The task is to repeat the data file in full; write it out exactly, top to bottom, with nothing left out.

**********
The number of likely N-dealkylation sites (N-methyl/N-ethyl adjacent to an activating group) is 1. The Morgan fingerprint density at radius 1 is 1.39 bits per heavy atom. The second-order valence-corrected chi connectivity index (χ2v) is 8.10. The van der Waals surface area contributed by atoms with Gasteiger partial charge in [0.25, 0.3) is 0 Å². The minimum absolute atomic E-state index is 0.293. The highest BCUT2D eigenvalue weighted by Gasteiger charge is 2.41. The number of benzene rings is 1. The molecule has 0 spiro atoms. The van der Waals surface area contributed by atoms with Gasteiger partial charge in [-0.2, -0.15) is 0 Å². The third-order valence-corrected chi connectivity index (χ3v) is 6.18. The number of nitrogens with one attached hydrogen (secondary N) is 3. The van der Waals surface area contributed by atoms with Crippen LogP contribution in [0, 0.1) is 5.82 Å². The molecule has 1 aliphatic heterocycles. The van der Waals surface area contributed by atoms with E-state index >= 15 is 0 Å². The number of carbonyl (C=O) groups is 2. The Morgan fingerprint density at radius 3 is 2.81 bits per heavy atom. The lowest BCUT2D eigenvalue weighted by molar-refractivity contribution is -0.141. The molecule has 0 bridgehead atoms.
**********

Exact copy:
The number of likely N-dealkylation sites (N-methyl/N-ethyl adjacent to an activating group) is 1. The Morgan fingerprint density at radius 1 is 1.39 bits per heavy atom. The second-order valence-corrected chi connectivity index (χ2v) is 8.10. The van der Waals surface area contributed by atoms with Gasteiger partial charge in [0.25, 0.3) is 0 Å². The minimum absolute atomic E-state index is 0.293. The highest BCUT2D eigenvalue weighted by Gasteiger charge is 2.41. The number of benzene rings is 1. The molecule has 0 spiro atoms. The van der Waals surface area contributed by atoms with Gasteiger partial charge in [-0.2, -0.15) is 0 Å². The third-order valence-corrected chi connectivity index (χ3v) is 6.18. The number of nitrogens with one attached hydrogen (secondary N) is 3. The van der Waals surface area contributed by atoms with Crippen LogP contribution in [0, 0.1) is 5.82 Å². The molecule has 1 aliphatic heterocycles. The van der Waals surface area contributed by atoms with E-state index >= 15 is 0 Å². The number of carbonyl (C=O) groups is 2. The Morgan fingerprint density at radius 3 is 2.81 bits per heavy atom. The lowest BCUT2D eigenvalue weighted by molar-refractivity contribution is -0.141. The molecule has 0 bridgehead atoms.